The Challengers: Allan Domb Thinks He Can Wipe Out Tax Delinquency

A series of Citified Q&As with the top Democratic challengers in the at-large City Council race.

Photo of Allan Domb in the lobby of Parc Rittenhouse by Laura Kicey Read more at

Photo of Allan Domb in the lobby of Parc Rittenhouse by Laura Kicey

All week, Citified is featuring Q&As with leading at-large City Council Democratic challengers on topics of their choosing. The prompt was simple: if elected, what’s a problem you would you prioritize, and how would you address it? To keep the conversation substantive and on-point, we asked the candidates to focus on a relatively narrow question (i.e., not “schools,” or “crime.”)

Allan Domb — real estate magnate, developer, part owner of Starr Restaurants — seems an unlikely candidate for City Council. But he’s running, and he’s running to win: Domb has already spent $560,000 of his own money on the campaign. Domb’s business experience is unmatched by any of the council candidates, incumbents included. But he’s never served in government or worked in the non-profit sector. Nonetheless, Domb considers himself a policy wonk, and when asked what he wanted to talk about with Citified, he picked a subject as wonky as they get — property tax delinquency.

Citified: Let’s talk about property taxes. Why is this such an abiding interest of yours?

Domb: … A lot of people say, “Oh, it’s uncollectible. It’s uncollectible.” I’m in the real estate business. What they don’t realize is that real estate is like wine if you’re in a good area. The longer you keep it, the more valuable it becomes.

Philadelphia has done well. We have a booming economy in most of Philadelphia — not all — but most. We have $8 billion of construction underway right now. We have 15,000 potential new jobs between two large entities, Comcast and Hospital University of Pennsylvania, Children’s Hospital. Good paying jobs. We’re in a good cycle right now.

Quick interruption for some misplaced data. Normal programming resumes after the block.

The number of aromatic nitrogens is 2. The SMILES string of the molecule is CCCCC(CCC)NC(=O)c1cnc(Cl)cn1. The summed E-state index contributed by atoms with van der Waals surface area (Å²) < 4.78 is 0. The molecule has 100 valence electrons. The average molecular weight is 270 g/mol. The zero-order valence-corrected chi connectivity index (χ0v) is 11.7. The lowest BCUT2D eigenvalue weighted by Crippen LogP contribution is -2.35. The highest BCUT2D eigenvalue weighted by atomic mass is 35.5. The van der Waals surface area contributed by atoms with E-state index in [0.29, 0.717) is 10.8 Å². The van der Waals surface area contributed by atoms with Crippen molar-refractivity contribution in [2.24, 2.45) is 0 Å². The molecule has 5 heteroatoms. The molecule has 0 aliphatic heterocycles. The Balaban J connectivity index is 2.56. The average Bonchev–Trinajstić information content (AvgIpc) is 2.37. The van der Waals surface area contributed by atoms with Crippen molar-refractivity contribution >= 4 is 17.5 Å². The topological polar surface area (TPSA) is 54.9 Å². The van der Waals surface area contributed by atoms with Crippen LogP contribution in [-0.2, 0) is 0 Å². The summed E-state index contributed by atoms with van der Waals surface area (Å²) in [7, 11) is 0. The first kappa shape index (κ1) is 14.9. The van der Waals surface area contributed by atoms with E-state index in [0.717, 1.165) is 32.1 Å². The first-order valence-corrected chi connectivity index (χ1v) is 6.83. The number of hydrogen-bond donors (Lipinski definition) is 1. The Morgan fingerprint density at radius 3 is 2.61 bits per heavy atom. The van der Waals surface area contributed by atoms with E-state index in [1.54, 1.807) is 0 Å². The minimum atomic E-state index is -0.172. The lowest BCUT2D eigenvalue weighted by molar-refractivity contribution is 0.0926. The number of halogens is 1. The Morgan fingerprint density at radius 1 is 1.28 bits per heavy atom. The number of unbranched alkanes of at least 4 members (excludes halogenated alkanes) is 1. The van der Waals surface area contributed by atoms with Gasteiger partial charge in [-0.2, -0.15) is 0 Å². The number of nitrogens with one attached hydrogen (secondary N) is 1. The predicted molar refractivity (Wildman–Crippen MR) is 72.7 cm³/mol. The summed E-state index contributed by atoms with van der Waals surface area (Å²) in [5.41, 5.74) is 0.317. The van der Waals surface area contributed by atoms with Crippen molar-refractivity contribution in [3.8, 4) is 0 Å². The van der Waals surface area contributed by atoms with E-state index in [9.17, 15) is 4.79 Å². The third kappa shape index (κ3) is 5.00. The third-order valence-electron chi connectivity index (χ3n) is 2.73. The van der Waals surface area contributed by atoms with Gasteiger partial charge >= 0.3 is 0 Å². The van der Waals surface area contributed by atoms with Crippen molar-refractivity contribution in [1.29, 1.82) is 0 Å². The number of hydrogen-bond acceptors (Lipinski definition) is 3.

Why we don’t collect $820 million in delinquent taxes is beyond my imagination when it’s tied to real estate (Domb is referring not just to delinquent property taxes, but unpaid water and gas bills as well).

Citified: Why is it different when it’s tied to real estate?

Domb: Because you have an asset that you can go after… 19103, the zip code we are sitting in right now, Rittenhouse Square: there are 224 properties that are delinquent. The AVI value (the city’s assessed value) for those properties is $165 million. The delinquent taxes are $6 million. That’s collectible. Here’s why: Real estate taxes, water, sewer and gas liens are a first lien on property. They come before the mortgage company.

There are 30 states right now that we do what we call tax lien sales. In these 30 states, the documentation that we’ve read up on shows that once you sent out a tax lien notice to your entire constituency who owes money, 50 percent, half the people, pay — because it’s a hammer. And it’s a big hammer. Then when you start selling the lines, the other half pay.

… So 30 states do tax lien sales — 29 states sell them to third parties. I don’t recommend that.

Citified: Why not?

Domb: I recommend what New York City is doing … In the ’90s, they collected 85 percent of their taxes, similar to Philadelphia. Records were a mess. Today they collect 99.8 percent.

Why? … They instituted a tax lien sale in New York City, where they set up two securitized trusts, securitized by Wall Street. The city puts all of their delinquencies into the trust. They get a check overnight from Wall Street for 65 percent of the debt. They hired two separate servicers. Each one services a separate trust. They work on collecting the money. It takes two years. City collects the money, pays the investors their return. Pays the servicers their one or two percent, then the city gets the rest of the money. So what they set up in New York City is brilliant…

Citified: Rewind a second. How is what you’re proposing different from what Ed Rendell did? (In the 1990s, the city bundled 33,000 tax liens on delinquent properties and issued bonds on the debt, collecting $106 million. But the city defaulted on its bond payments in 2004. It was, in short, a fiasco.)

Domb: Very different.

Citified: Explain.

Domb: I don’t know all of the details of what Ed Rendell did. I’m not suggesting a third party sale. I’m suggesting the city do what New York City did. … (The 1990s) was like the primitive stage of tax lien sales. (Rendell) was way ahead of the curve.

Citified: In terms of the actual collection mechanism though, the actual getting-the-property-owner-to-pay-up, you’re suggesting outsourcing that to some sort of third party?